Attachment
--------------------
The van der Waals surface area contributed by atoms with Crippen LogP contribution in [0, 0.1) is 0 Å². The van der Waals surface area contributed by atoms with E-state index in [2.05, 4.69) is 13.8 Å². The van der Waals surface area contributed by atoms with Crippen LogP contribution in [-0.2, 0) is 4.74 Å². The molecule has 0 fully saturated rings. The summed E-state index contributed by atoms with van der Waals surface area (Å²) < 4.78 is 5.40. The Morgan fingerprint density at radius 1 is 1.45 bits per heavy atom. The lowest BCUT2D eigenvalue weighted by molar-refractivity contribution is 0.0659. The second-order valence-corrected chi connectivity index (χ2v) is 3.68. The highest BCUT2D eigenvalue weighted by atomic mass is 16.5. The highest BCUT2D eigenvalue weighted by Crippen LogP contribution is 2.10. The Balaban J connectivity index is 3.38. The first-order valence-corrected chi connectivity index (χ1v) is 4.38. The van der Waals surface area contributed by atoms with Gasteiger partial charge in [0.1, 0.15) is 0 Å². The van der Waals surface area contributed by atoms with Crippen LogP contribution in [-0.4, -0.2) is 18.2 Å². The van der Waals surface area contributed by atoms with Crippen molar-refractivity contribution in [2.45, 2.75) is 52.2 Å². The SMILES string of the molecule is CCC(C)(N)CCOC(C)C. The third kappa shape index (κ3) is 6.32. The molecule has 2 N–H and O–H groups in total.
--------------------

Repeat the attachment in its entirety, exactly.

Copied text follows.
The van der Waals surface area contributed by atoms with Crippen LogP contribution in [0, 0.1) is 0 Å². The van der Waals surface area contributed by atoms with E-state index in [2.05, 4.69) is 13.8 Å². The van der Waals surface area contributed by atoms with Crippen LogP contribution in [-0.2, 0) is 4.74 Å². The molecule has 0 fully saturated rings. The summed E-state index contributed by atoms with van der Waals surface area (Å²) < 4.78 is 5.40. The Morgan fingerprint density at radius 1 is 1.45 bits per heavy atom. The lowest BCUT2D eigenvalue weighted by molar-refractivity contribution is 0.0659. The second-order valence-corrected chi connectivity index (χ2v) is 3.68. The highest BCUT2D eigenvalue weighted by atomic mass is 16.5. The highest BCUT2D eigenvalue weighted by Crippen LogP contribution is 2.10. The Balaban J connectivity index is 3.38. The first-order valence-corrected chi connectivity index (χ1v) is 4.38. The van der Waals surface area contributed by atoms with Gasteiger partial charge in [0.1, 0.15) is 0 Å². The van der Waals surface area contributed by atoms with Crippen LogP contribution in [-0.4, -0.2) is 18.2 Å². The van der Waals surface area contributed by atoms with Crippen molar-refractivity contribution in [2.45, 2.75) is 52.2 Å². The SMILES string of the molecule is CCC(C)(N)CCOC(C)C. The third kappa shape index (κ3) is 6.32. The molecule has 2 N–H and O–H groups in total.